More people in the Netherlands giving up on faith: 58% are not religious
Residents of the Netherlands are continuing to abandon religion, according to research from Statistics Netherlands (CBS) that looked at the beliefs of people aged 15 and up. Non-religious people first emerged as the majority of the population in 2017, and since then they have continued to make up a larger proportion of society. Fewer than 13 percent of people said they regularly attend religious services.
“In 2021, 58 percent of the Dutch population aged 15 or older did not consider themselves to belong to a religious denomination or philosophical group,” the CBS said on Thursday. “A year earlier that was 55 percent, and in 2010 it was still 45 percent.”
The sharpest fall was observed among Roman Catholics. Some 27 percent identified as part of that religion in 2010, falling to 19.8 percent in 2020, and 18.3 percent in 2021. Although the proportion of Catholics has dropped significantly, it still represented the largest single religious group in the Netherlands.
The percentage of people calling themself Protestant fell from 18.0 percent down to 13.6 percent in 2021. During that time, the popularity of Islam also fell from 5.0 percent to 4.6 percent.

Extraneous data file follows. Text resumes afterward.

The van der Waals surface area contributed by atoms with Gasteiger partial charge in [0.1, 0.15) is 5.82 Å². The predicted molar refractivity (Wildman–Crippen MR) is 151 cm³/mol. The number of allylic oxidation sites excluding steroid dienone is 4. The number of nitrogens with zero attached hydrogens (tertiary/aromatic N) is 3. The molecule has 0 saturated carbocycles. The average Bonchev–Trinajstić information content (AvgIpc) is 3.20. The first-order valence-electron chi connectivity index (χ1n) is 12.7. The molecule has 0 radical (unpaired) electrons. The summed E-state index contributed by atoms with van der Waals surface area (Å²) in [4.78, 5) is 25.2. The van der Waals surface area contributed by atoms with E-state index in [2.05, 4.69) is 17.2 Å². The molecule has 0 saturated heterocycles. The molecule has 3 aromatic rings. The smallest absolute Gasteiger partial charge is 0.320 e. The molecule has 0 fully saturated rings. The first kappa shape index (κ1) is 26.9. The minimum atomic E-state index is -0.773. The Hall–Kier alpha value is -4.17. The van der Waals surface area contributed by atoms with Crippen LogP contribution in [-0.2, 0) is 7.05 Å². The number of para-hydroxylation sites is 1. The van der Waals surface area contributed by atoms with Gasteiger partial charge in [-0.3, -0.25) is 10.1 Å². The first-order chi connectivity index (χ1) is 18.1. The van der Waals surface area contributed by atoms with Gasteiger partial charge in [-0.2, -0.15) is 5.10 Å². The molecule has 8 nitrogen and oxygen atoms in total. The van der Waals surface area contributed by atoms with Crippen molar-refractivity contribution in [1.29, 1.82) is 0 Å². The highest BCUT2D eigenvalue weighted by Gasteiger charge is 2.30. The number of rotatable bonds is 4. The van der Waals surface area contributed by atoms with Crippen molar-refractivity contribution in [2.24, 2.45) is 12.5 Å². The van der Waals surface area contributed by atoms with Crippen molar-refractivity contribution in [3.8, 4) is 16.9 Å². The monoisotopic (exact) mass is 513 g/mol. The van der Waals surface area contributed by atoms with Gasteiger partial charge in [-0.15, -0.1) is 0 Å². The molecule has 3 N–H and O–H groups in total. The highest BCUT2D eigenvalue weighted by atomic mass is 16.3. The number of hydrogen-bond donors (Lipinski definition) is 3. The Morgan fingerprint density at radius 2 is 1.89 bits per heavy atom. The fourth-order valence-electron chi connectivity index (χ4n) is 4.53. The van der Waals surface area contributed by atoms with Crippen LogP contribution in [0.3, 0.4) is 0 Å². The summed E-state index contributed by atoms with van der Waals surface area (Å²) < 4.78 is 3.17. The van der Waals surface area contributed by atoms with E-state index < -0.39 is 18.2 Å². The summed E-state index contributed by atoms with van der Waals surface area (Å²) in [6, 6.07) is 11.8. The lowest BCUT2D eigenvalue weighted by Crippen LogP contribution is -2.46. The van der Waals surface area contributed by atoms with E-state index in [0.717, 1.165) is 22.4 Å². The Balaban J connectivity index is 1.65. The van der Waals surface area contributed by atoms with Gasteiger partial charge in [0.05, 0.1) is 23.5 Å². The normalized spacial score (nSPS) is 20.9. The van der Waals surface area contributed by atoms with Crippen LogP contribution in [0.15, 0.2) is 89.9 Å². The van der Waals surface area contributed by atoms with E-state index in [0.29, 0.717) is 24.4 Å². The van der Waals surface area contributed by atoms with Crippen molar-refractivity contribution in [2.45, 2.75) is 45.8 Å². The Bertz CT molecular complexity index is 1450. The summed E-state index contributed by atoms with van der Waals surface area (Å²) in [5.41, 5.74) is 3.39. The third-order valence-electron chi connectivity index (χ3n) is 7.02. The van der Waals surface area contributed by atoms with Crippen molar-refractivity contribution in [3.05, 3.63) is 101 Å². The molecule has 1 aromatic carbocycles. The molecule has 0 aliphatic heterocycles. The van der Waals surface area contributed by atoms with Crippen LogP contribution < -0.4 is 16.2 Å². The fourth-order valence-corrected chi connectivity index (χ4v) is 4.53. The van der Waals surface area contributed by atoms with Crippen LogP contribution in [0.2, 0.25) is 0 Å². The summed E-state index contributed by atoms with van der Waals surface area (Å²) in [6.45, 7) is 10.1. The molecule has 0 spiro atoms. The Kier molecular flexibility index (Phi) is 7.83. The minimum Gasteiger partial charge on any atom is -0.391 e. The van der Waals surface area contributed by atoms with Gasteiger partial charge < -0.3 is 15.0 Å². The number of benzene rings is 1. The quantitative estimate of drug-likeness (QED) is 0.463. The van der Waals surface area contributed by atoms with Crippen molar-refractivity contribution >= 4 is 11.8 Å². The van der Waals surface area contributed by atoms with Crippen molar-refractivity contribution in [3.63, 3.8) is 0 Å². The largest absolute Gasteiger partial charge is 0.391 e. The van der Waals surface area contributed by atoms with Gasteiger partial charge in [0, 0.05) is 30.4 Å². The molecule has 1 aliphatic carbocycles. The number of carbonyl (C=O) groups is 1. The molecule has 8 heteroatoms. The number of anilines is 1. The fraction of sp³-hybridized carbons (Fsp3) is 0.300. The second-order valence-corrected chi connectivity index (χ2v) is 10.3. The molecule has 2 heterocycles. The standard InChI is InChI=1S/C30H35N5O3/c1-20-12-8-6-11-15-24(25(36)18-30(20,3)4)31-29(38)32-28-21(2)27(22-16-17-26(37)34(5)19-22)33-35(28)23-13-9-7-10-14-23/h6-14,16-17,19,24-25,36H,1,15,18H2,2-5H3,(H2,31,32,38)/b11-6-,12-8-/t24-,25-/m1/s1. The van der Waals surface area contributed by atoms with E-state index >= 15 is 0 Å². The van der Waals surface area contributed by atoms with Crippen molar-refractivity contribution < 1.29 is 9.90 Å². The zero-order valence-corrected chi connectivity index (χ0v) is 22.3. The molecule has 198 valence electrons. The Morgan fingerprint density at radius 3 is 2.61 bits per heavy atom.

On the other hand, the collective group of “other denominations” showed an increase. Over the last decade, this figure fluctuated from a low point of 5.0 percent from 2010-2011, to a high point of 6.5 percent in 2012 and 2015. In 2021, some 6.1 percent of residents said they identified with a different religion or philosophical group than Catholic, Protestant or Islam.
The largest proportion of atheists and non-religious people was found in the 18-25 year age range, with 72.4 percent identifying as such. That figure steadily declines as older segments of the population are analyzed, as they fall into the minority with the population 65 and older.
People quickly identified as not being religious once they reached the age of 18. About 58.8 percent of those between 15-18 years of age said they were not religious.